Following need to be considered if two much clean frequency options exist:

  • Increase signal strength of indoor cell.
  • Allocate dedicated 3-5 frequencies for indoor cells.
  • Redesign the frequency plan.
  • (Indoor sites in our network are single cell; single band sites, so no frequency reuse is done in indoor)

IBS System Deployment Recommendations:

Traditional IBS deployment as said before Passive and active DAS –IBS.
Operators deploy solutions as per regulatory requirements (e.g. GSM or UMTS license) Recently operators deployed their own systems, single users DAS in a buildings. This resulted in multiple DAS in the same building, one for each operator (2-4) cause of

  • Multiple cable runs
  • Multiple Antennas
  • Multiple Maintenance organizations

So now a day’s regulatory authorities, building developers/owners and operators are

More operators are in force of sharing the IBS DAS. As illustrated before, all operators can share one DAS which cause of less cables and antennas and Shared maintenance efforts which helps controlling apex of IBS-DAS. This equals less negative impact on the esthetics of the building, less maintenance activities and lower cost for DAS.

The Third party installs the DAS most of the times. Generic Multi Operator DAS implemented by developer/owner in a building. DAS connected with Coaxial cables  with star configuration, Antennas (location based on generic guidelines, cables routed back to the nearest technical room e.g. maximum 90 meter cable run.

Wireless Design Simplicity

Goal – Provide a “-75dBm Coverage Blanket”for meeting coverage ,QOS KPI’s.

The Antenna Location Design Rules:

  • Outside antennas within 20ft of the edge of the building
  • Antennas spaced at 100 ft apart
  • One antenna per floor within 20 ft of the elevator core
  • One back-to-back antenna every 6 floors in the elevator shaft starting on floor 3
  • Cable: Star configuration

Following rules of thumb Maximum flexibility for the future RF planning

  • Omni antennas on a basic 100ft (30m) grid
  • Perimeter antennas < 20ft (6m) from walls
  • If on external wall, utilize directional antenna
  • One antenna < 20ft (6m) from elevator core




  • If open, Omni antenna every 6th floor,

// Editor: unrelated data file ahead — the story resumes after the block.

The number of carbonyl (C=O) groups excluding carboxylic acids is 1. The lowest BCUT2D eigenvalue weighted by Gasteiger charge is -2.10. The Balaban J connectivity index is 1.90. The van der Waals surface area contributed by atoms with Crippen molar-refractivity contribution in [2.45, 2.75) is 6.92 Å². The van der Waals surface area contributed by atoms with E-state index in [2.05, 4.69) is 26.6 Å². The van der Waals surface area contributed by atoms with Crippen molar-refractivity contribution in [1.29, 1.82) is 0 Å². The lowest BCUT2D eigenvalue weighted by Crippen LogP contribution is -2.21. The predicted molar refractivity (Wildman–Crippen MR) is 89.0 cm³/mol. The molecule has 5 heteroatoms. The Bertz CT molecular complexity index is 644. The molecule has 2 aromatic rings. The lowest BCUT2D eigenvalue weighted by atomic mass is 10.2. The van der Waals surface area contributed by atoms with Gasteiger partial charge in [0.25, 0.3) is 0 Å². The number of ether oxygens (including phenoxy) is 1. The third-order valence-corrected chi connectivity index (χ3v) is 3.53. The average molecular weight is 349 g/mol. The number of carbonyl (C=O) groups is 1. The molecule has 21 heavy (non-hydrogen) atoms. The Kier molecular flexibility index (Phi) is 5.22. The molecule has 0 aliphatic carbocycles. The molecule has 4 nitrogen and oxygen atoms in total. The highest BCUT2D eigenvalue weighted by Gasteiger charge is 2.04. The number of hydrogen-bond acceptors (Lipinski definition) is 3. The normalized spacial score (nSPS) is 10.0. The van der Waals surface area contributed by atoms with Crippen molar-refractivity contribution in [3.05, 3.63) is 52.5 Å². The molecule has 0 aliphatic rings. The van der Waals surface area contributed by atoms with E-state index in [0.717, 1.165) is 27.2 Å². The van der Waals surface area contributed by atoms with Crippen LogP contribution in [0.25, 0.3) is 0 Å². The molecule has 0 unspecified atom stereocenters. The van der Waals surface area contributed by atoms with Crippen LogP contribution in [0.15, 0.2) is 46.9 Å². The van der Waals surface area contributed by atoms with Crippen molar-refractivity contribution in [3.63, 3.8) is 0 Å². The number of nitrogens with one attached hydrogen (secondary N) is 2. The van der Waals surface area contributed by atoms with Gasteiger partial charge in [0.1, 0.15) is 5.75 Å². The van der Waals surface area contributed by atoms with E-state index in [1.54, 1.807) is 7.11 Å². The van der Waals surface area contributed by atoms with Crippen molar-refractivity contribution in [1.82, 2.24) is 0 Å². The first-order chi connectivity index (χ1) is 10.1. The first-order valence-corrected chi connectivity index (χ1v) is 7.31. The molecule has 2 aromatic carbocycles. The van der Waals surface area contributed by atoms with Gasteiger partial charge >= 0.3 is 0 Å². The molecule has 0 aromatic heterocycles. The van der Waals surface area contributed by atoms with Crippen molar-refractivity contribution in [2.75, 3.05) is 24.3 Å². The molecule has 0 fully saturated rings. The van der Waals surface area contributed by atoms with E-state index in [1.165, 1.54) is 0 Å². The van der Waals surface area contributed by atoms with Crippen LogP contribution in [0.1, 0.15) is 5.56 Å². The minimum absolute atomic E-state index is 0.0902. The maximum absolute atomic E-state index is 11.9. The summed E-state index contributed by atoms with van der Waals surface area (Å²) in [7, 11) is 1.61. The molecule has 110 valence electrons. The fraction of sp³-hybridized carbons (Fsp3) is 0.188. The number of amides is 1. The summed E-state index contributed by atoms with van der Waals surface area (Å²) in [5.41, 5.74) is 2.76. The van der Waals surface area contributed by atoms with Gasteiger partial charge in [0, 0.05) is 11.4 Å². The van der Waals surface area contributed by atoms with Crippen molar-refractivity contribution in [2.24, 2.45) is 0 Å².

• If closed, Omni antenna every 2nd floor

Installation & Certification:

  • Each cable run directly to TR < 300ft (90m)
  • Install connectors on both ends
  • Sweep-test for integrity and loss
  • Attach antennas & document cable paths
  • Extended warranty

Site Acceptance:

Once the indoor site is implemented site acceptance request is made by vendors/sub cons. Implementation team will take care of VSWR calculations, antenna grounding etc. Following is required from RF Team for acceptance of the indoor site:

  1. On site Audit
  2. Walk test
  3. Spillage check

1-On Site Audit:

On site verification of the indoor is performed to check the antenna location as well as the equipment count.


Walk test summarizing the coverage actual manners. It will be tested at two  types of  drive test mode

I-Idle Mode:

Walk test in idle mode for the indoor site is performed to check the RSSI and C/I of indoor site. Logfiles are made on the floor plans provided. (In case of vendor planning walk test  report is to be provided by them).

Fig : Rx-Level Idle mode

II-Dedicated mode:

Dedicated mode walk test is performed to check the quality and RSSI of indoor after call setup. Qualities of different TRX are also checked at RF end by locking the call on different TRX’s. Also handovers with other neighboring sites is tested.

Fig : Rx-Qual Dedicated mode

III-Spillage Check:

Spillage is spill of indoor signal outside the indoor location. Spillage is generally checked 20m away from the periphery of indoor compound. Generally -85dbm is set as a threshold and levels below it are problematic   as they will cause unnecessary handovers on the indoor site. However using Cell Reselection Offset parameters and handover control parameters, the unnecessary reselections and handovers can be avoided.

Fig Spillage

4-Coverage Acceptance:

Coverage is checked at each part of the indoor compound and should be within the range.